a city’s-worth of flowers. Rain-haze darkens distant houses.

After the Cold Food festival, it’s back

to the straight and narrow. Sigh. Don’t get homesick

in front of old friends, now just light a new fire,

try some new tea. Fill your salad days with poetry and wine.


  • The poem is made up by two parts. They are called 上阕 and 下阕 or the upper part and the lower part.
  • 风 means wind; 细 means thin or light. But 细 here also implies light rain as in the phrase  细雨. As we can see that rain is mentioned in the last line of this part of the poem, it is clear that 细 here implies it is raining lightly with the breeze, so we translate 风细 as moist breeze.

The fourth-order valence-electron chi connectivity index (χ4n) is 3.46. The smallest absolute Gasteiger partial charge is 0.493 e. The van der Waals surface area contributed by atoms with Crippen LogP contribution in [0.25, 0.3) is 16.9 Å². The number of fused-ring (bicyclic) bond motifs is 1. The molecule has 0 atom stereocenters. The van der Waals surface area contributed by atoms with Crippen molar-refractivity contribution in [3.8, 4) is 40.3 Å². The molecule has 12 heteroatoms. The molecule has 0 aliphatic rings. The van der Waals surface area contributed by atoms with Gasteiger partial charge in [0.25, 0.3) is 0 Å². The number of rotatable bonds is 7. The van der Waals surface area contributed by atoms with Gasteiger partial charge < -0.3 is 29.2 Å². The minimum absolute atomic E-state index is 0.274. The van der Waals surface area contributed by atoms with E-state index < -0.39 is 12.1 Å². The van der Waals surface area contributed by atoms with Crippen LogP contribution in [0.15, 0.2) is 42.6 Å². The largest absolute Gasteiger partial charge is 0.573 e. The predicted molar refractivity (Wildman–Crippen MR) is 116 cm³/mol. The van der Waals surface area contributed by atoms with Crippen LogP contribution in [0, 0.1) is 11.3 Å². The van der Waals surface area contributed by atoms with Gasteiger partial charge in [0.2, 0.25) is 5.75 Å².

• 斜 pronounce as Xie in modern mandarin, but it is pronounced as Xia in Beijing Opera so I would adopt the Beijing opera’s pronunciation to rhyme with the last character of the last two lines in 上阕. We also changed the structure of this and the next lines to make them read well in English.
  • 超然 literarily means ‘transcendence’. It is a phrase often associated with Taoist practice as detached from the secular world for spiritual pursuit, so we translate the terms as Taoist rather than transcendence.
  • 台 is a platform often attached to a tower as shown in this painting. Such buildings were often built to commemorate a victory or achievement, which would later be used for ceremonial activities. 超然台 was built to celebrate a flood control project supervised by 苏轼 at 密州.
  • All Chinese nouns have a measure word preceding them such as 一张床 or a bed; 两只猫 or two cats. 一城 is used as a measurement unit here meaning a city’s worth of something.